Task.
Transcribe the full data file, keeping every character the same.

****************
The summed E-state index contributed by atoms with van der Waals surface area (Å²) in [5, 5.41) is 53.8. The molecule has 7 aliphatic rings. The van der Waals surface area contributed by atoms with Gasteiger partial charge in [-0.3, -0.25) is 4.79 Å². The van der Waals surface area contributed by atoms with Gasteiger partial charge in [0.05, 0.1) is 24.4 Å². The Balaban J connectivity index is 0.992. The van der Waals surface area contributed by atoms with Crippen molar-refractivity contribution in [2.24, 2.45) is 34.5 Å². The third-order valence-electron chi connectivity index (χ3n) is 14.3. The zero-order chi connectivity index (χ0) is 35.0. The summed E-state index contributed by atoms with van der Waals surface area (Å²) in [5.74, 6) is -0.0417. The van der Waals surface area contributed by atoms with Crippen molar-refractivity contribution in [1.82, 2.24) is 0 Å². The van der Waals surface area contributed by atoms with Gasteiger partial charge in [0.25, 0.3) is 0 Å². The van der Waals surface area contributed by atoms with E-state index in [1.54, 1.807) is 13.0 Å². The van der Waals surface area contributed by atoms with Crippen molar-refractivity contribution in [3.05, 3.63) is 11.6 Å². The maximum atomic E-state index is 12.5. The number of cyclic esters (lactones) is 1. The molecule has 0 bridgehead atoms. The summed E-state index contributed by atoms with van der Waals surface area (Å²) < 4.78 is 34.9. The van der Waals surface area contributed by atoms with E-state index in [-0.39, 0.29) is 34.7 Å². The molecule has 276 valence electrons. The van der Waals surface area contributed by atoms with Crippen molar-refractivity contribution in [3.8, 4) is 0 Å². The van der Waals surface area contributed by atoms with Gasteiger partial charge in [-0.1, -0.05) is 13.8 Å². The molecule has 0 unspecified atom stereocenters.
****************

The summed E-state index contributed by atoms with van der Waals surface area (Å²) in [5, 5.41) is 53.8. The molecule has 7 aliphatic rings. The van der Waals surface area contributed by atoms with Gasteiger partial charge in [-0.3, -0.25) is 4.79 Å². The van der Waals surface area contributed by atoms with Gasteiger partial charge in [0.05, 0.1) is 24.4 Å². The Balaban J connectivity index is 0.992. The van der Waals surface area contributed by atoms with Crippen molar-refractivity contribution in [2.24, 2.45) is 34.5 Å². The third-order valence-electron chi connectivity index (χ3n) is 14.3. The zero-order chi connectivity index (χ0) is 35.0. The summed E-state index contributed by atoms with van der Waals surface area (Å²) in [5.74, 6) is -0.0417. The van der Waals surface area contributed by atoms with Crippen molar-refractivity contribution in [1.82, 2.24) is 0 Å². The van der Waals surface area contributed by atoms with Gasteiger partial charge in [0.25, 0.3) is 0 Å². The van der Waals surface area contributed by atoms with E-state index in [1.54, 1.807) is 13.0 Å². The van der Waals surface area contributed by atoms with Crippen molar-refractivity contribution in [3.05, 3.63) is 11.6 Å². The maximum atomic E-state index is 12.5. The number of cyclic esters (lactones) is 1. The molecule has 0 bridgehead atoms. The summed E-state index contributed by atoms with van der Waals surface area (Å²) < 4.78 is 34.9. The van der Waals surface area contributed by atoms with E-state index in [-0.39, 0.29) is 34.7 Å². The molecule has 276 valence electrons. The van der Waals surface area contributed by atoms with Crippen molar-refractivity contribution in [3.8, 4) is 0 Å². The van der Waals surface area contributed by atoms with Gasteiger partial charge in [-0.1, -0.05) is 13.8 Å². The molecule has 0 unspecified atom stereocenters.